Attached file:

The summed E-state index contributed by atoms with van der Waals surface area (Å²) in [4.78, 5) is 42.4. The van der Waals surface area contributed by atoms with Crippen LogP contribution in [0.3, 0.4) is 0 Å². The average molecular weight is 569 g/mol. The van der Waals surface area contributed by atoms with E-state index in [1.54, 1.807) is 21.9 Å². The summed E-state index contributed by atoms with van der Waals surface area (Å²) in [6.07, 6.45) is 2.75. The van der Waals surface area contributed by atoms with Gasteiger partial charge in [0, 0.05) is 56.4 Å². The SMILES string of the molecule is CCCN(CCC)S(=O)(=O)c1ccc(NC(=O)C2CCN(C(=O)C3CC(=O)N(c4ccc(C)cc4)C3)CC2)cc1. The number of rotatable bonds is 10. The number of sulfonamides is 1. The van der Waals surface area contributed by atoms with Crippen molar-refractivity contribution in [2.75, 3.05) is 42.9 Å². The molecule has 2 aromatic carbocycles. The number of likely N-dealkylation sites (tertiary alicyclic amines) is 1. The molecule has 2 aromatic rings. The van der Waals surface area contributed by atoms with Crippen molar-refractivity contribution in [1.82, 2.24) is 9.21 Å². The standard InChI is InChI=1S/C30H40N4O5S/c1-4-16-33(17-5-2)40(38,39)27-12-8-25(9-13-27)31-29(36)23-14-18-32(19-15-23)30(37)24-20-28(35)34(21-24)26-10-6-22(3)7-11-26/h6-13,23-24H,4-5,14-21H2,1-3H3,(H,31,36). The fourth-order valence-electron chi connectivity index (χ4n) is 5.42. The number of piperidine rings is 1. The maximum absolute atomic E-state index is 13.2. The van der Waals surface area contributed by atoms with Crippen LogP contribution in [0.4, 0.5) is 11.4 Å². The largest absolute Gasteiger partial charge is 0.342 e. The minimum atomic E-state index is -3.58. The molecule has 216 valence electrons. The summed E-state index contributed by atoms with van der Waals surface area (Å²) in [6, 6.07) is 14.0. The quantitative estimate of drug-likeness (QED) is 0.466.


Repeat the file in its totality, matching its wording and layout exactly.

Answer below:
The summed E-state index contributed by atoms with van der Waals surface area (Å²) in [4.78, 5) is 42.4. The van der Waals surface area contributed by atoms with Crippen LogP contribution in [0.3, 0.4) is 0 Å². The average molecular weight is 569 g/mol. The van der Waals surface area contributed by atoms with E-state index in [1.54, 1.807) is 21.9 Å². The summed E-state index contributed by atoms with van der Waals surface area (Å²) in [6.07, 6.45) is 2.75. The van der Waals surface area contributed by atoms with Gasteiger partial charge in [0, 0.05) is 56.4 Å². The SMILES string of the molecule is CCCN(CCC)S(=O)(=O)c1ccc(NC(=O)C2CCN(C(=O)C3CC(=O)N(c4ccc(C)cc4)C3)CC2)cc1. The number of rotatable bonds is 10. The number of sulfonamides is 1. The van der Waals surface area contributed by atoms with Crippen molar-refractivity contribution in [2.75, 3.05) is 42.9 Å². The molecule has 2 aromatic carbocycles. The number of likely N-dealkylation sites (tertiary alicyclic amines) is 1. The molecule has 2 aromatic rings. The van der Waals surface area contributed by atoms with Crippen molar-refractivity contribution in [1.82, 2.24) is 9.21 Å². The standard InChI is InChI=1S/C30H40N4O5S/c1-4-16-33(17-5-2)40(38,39)27-12-8-25(9-13-27)31-29(36)23-14-18-32(19-15-23)30(37)24-20-28(35)34(21-24)26-10-6-22(3)7-11-26/h6-13,23-24H,4-5,14-21H2,1-3H3,(H,31,36). The fourth-order valence-electron chi connectivity index (χ4n) is 5.42. The number of piperidine rings is 1. The maximum absolute atomic E-state index is 13.2. The van der Waals surface area contributed by atoms with Crippen LogP contribution in [0.4, 0.5) is 11.4 Å². The largest absolute Gasteiger partial charge is 0.342 e. The minimum atomic E-state index is -3.58. The molecule has 216 valence electrons. The summed E-state index contributed by atoms with van der Waals surface area (Å²) in [6, 6.07) is 14.0. The quantitative estimate of drug-likeness (QED) is 0.466.